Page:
Since the beginning of computing, keyboards have evolved technologically, but they still retain a rather conventional shape. In this latest article in our series, we explore different layouts aimed at making keyboards more ergonomic.
SERIES — Curious Keys
Let’s face it: the most popular keyboards aren’t necessarily the most comfortable. Mechanical typewriter issues are a thing of the past, yet the standard QWERTY layout aims to mitigate them. Why else would the two index fingers fall on and when they’re not the most frequently used letters?
And what about the keyboard’s rectangular shape? While convenient for manufacturing, it’s ill suited to the form and function of the hands that use it. It’s no wonder then that different keyboards have been designed to overcome these limitations. Let’s explore two approaches to keyboard design: changing the form and rearranging the key layout.
Changing the Shape of the Keyboard
Different form factors offer a more comfortable experience with the advantage of not requiring that you completely relearn finger positioning and typing technique. Minimal modifications, like raising the centre and separating the keys between the hands, can create an angled surface that aligns more naturally with the wrists.
If the separation between the hands can be stretched, why not go all out and cut the keyboard in half? Several models are split down the middle so the two halves can be positioned further apart at shoulder width and splayed out to align with the arms, reducing strain in the shoulders and neck.
This final physical adjustment revolutionizes fingering for the thumb. Shifting around a few secondary keys gives these keyboards the shape of a mitten or a spaceship! Some models also align the keys in straight columns for each finger rather than with the usual offset. Even when the layout remains the same, it can take a few days to get used to this key arrangement.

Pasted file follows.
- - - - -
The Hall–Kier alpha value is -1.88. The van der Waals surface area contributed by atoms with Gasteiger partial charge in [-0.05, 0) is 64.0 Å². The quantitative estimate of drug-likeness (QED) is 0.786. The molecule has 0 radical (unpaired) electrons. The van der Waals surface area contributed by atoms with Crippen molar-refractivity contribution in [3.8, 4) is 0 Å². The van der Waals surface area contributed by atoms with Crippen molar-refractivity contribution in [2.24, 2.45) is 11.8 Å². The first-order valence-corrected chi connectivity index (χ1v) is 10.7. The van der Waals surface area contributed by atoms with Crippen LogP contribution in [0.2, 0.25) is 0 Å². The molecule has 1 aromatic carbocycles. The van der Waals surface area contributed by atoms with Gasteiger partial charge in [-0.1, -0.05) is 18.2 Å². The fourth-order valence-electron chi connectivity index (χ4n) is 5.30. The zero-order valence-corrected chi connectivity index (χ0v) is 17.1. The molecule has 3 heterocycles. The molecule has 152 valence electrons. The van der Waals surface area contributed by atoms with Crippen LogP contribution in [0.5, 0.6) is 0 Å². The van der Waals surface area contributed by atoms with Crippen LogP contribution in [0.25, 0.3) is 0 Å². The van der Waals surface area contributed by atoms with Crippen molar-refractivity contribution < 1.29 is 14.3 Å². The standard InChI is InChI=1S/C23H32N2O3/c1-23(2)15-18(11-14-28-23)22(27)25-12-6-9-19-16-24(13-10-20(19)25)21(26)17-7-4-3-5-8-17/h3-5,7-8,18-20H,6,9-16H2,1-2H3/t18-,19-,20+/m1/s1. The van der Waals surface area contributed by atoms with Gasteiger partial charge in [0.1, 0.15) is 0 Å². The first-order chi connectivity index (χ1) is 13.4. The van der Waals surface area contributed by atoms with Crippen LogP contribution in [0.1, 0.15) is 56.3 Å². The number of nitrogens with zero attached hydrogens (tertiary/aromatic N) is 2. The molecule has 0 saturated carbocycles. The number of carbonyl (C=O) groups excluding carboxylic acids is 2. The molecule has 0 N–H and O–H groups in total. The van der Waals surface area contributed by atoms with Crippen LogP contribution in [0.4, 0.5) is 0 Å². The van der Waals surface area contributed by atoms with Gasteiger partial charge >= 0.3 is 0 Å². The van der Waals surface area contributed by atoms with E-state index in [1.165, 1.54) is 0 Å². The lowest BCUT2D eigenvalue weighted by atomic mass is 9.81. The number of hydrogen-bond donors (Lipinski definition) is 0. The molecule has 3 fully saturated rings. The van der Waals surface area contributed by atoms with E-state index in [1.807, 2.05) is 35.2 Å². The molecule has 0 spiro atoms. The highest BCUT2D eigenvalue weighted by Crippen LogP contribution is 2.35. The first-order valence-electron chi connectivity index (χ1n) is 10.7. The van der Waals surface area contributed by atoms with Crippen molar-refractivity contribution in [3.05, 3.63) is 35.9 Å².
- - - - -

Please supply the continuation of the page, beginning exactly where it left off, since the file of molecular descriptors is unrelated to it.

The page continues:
Changing the Layout of the Keys
For languages using the Latin alphabet, there are three main key layouts: QWERTY, QWERTZ, and AZERTY. Regional variations in several countries have been created based on these. For example, the CSA (Canadian French) keyboard uses QWERTY, but with different keys, like , and . The same goes for the Spanish , Norwegian or Turkish .
In all languages, the use of new special characters has taken off in recent years. Manufacturers have discovered a gold mine in this trend and are now offering models with a column of additional buttons specifically for emojis.
Created with ergonomics in mind, the key layout designed by American researchers August Dvorak and William Dealey in the 1930s aims to maximize user comfort. It’s named after the inventor Dvorak, not the first characters in the top row! Read more about this master of the keyboard on our blog.
Since the 1930s, a plethora of other layouts have been created to position the most used keys in the most practical locations. One of the most recent was created in 2006. The new layout, while based on QWERTY, was created by Shai Coleman and inspired by Dvorak—hence its portmanteau Colemak! It retains QWERTY’s positioning for most non-alphabetic characters and popular keyboard shortcuts but repositions the other keys to minimize finger reaching and increase the use of the home row.
Attempts at layout optimization continue even to this day! An algorithmically designed layout named Engram was created in 2021 using a computerized scoring system to improve key positioning for the most frequently typed letter combinations and to integrate general ergonomic principles.
Most operating systems let you switch up your layout for an alternative, so there’s no need to buy a special keyboard to try these out. If you prefer, you can change your key caps to reflect the new layout. Try blank white ones, and you’ll remove all incentive to look at the keyboard while you learn the new fingering.
You can take it even further and design your own keyboard. Some manufacturers offer assembled keyboards with entirely programmable keys. If you’re feeling especially brave, you can even order individual parts and build your keyboard yourself. Good luck! 🛠
In closing, no matter which keyboard you choose, remember that if you want to type quickly and accurately, Typing Pal’s proven method always applies:
- Use the designated finger to hit each key.
- Look at the screen, not the keyboard.
- Focus on accuracy rather than speed to learn correctly and build muscle memory.
- Make sure you maintain good posture and work in an ergonomic environment.
One last tip: If you type slowly, there’s no point in investing in the gadgets we’ve covered in this series. Instead, learn the right method with Typing Pal!